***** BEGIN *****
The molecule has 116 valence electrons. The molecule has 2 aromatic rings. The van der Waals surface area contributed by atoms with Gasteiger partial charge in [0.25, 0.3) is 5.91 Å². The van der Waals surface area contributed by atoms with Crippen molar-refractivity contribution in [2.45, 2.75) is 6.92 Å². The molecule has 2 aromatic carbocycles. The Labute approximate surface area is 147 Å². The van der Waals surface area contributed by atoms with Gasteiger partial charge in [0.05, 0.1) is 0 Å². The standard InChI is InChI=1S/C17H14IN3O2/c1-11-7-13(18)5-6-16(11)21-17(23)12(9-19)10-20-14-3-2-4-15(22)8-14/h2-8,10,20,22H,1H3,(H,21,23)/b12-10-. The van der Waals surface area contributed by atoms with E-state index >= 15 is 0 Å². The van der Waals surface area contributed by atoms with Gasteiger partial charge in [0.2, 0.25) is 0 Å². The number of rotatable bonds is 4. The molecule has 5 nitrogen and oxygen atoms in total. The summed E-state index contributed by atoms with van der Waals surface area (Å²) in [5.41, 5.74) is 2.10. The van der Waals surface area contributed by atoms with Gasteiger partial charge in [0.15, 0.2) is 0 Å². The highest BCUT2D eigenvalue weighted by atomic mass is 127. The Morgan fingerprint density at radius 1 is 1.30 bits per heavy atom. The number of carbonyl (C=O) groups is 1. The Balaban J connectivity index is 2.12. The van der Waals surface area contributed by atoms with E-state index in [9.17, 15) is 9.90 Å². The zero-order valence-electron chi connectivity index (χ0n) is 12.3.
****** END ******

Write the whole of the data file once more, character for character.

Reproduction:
The molecule has 116 valence electrons. The molecule has 2 aromatic rings. The van der Waals surface area contributed by atoms with Gasteiger partial charge in [0.25, 0.3) is 5.91 Å². The van der Waals surface area contributed by atoms with Crippen molar-refractivity contribution in [2.45, 2.75) is 6.92 Å². The molecule has 2 aromatic carbocycles. The Labute approximate surface area is 147 Å². The van der Waals surface area contributed by atoms with Gasteiger partial charge in [0.05, 0.1) is 0 Å². The standard InChI is InChI=1S/C17H14IN3O2/c1-11-7-13(18)5-6-16(11)21-17(23)12(9-19)10-20-14-3-2-4-15(22)8-14/h2-8,10,20,22H,1H3,(H,21,23)/b12-10-. The van der Waals surface area contributed by atoms with E-state index >= 15 is 0 Å². The van der Waals surface area contributed by atoms with Gasteiger partial charge in [0.2, 0.25) is 0 Å². The number of rotatable bonds is 4. The molecule has 5 nitrogen and oxygen atoms in total. The summed E-state index contributed by atoms with van der Waals surface area (Å²) in [5.41, 5.74) is 2.10. The van der Waals surface area contributed by atoms with Gasteiger partial charge in [0.15, 0.2) is 0 Å². The highest BCUT2D eigenvalue weighted by atomic mass is 127. The Morgan fingerprint density at radius 1 is 1.30 bits per heavy atom. The number of carbonyl (C=O) groups is 1. The Balaban J connectivity index is 2.12. The van der Waals surface area contributed by atoms with E-state index in [9.17, 15) is 9.90 Å². The zero-order valence-electron chi connectivity index (χ0n) is 12.3.